Few felines crave
the sweet treats
Q: Is chocolate poisoning a problem for cats, or just dogs? Our cat occasionally sniffs the candy bowl, but doesn't seem interested. -- via Facebook
A: Yes, chocolate as well as goodies sweetened with xylitol are toxic to cats, but veterinarians don't see as many cases of these substances poisoning cats as we do with dogs. And that's because dogs are far more likely to eat sweets than cats are.
People crave sweetness -- cakes, candies, cookies and sodas galore. But cats couldn't care less. That's because the taste buds of a cat are incapable of detecting, appreciating or triggering a craving for foods we recognize as "sweet."
As obligate carnivores -- meaning they need meat protein to survive -- cats don't need to have much to do with sweets. It's unclear whether the ancestors of cats had the ability to detect sweetness and lost it or if cats never developed a "sweet tooth" because they didn't need it.
People eat a much more varied diet, and our taste buds reflect that -- we have nearly 10,000 on our tongue. No such variety for cats, who'd be happy to stick with small prey animals and need fewer than 500 taste buds to figure what's good on the menu.
No doubt their limited abilities in this regard factor into well-known finickiness of cats. While having a cat who turns up his nose at what you offer can sometimes be frustrating, in the case of chocolate and other household hazards, the discriminating palate of the cat is good thing indeed.
But just in case your cat is a more adventurous eater, be sure to keep the sweets out of reach. -- Dr. Marty Becker
Do you have a pet question? Send it to email@example.com or visit Facebook.com/DrMartyBecker.
Cats built to go
where others can't
-- Cats are able to squeeze through spaces that seem narrower than they are because they don't have a rigid collarbone to block their way through nooks and crannies. Once they can get their head and shoulders through, their sleek bodies present no further obstacle. That's if those bodies are sleek, that is. The world is full of fat cats, after all, and for them fitting through tiny holes is not a given. For one thing, they may think they're capable of fitting even if their paunch says otherwise. That's because a cat's whiskers -- super-sensitive specialized hairs -- spread roughly as wide as a cat does. But they don't grow longer as a cat gets wider, which can lead some corpulent cats into sticky situations.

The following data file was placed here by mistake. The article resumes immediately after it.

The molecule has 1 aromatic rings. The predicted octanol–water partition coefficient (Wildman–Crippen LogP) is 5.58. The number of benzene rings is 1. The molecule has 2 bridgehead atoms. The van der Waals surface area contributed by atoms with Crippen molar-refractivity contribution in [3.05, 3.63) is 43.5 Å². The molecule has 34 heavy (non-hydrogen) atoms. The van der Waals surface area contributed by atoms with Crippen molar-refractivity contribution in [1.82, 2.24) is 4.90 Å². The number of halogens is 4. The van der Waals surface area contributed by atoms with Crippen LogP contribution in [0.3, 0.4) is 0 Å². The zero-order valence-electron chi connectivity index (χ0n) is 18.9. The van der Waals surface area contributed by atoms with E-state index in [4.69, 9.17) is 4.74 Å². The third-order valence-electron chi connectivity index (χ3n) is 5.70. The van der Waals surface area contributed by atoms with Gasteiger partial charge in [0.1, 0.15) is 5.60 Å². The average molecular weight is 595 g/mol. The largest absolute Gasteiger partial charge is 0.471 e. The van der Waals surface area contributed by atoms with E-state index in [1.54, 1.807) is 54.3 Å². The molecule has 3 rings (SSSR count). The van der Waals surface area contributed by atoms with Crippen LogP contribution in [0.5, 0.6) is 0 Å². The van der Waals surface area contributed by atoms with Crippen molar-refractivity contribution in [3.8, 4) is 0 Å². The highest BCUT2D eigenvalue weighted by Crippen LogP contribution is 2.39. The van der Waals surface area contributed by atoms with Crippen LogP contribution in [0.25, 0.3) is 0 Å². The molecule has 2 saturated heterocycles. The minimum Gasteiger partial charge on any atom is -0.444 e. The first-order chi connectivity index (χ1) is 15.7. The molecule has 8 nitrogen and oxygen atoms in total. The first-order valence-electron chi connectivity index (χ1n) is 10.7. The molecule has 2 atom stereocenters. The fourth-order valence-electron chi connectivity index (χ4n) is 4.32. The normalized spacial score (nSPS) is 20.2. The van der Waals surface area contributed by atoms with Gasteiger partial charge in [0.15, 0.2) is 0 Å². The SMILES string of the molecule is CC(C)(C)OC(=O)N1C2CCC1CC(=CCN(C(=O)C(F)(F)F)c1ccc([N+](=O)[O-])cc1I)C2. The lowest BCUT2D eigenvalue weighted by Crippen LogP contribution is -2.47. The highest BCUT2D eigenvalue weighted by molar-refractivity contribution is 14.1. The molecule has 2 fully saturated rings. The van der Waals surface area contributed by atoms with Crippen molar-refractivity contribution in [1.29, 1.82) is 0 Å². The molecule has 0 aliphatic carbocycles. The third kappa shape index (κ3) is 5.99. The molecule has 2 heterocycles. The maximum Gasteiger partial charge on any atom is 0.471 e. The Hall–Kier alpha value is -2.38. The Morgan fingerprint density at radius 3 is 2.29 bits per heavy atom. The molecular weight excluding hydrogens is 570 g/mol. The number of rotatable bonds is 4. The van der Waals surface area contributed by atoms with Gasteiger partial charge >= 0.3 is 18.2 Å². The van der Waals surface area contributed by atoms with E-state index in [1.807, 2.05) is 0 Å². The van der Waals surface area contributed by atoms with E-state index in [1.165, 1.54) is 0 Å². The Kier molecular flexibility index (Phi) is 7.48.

-- Studies have consistently shown that animals are good for our mental well-being and our physical health. Not surprisingly, 92 percent of people polled by the American Animal Hospital Association said they believed their pet provided them with some personal health benefits, everything from lower blood pressure to higher levels of physical activity. More than eight in 10 respondents said having a pet reduced their stress level.
-- While it's a great idea to use a safer antifreeze made from a different formulation than the more popular variety, it's not a foolproof way to keep your cat from lapping up the poison. That's because you cannot control what your neighbors will do when it comes to using or storing deadly chemicals. If you even suspect that your pet has gotten into some antifreeze, get him to the veterinary clinic immediately. There's no "wait-and-see" period with this stuff. -- Dr. Marty Becker and Gina Spadafori
ABOUT PET CONNECTION
Pet Connection is produced by a team of pet care experts headed by "Good Morning America" and "The Dr. Oz Show" veterinarian Dr. Marty Becker and award-winning journalist Gina Spadafori. The two are affiliated with Vetstreet.com and also the authors of many best-selling pet care books. Dr. Becker can also be found at Facebook.com/DrMartyBecker or on Twitter at DrMartyBecker.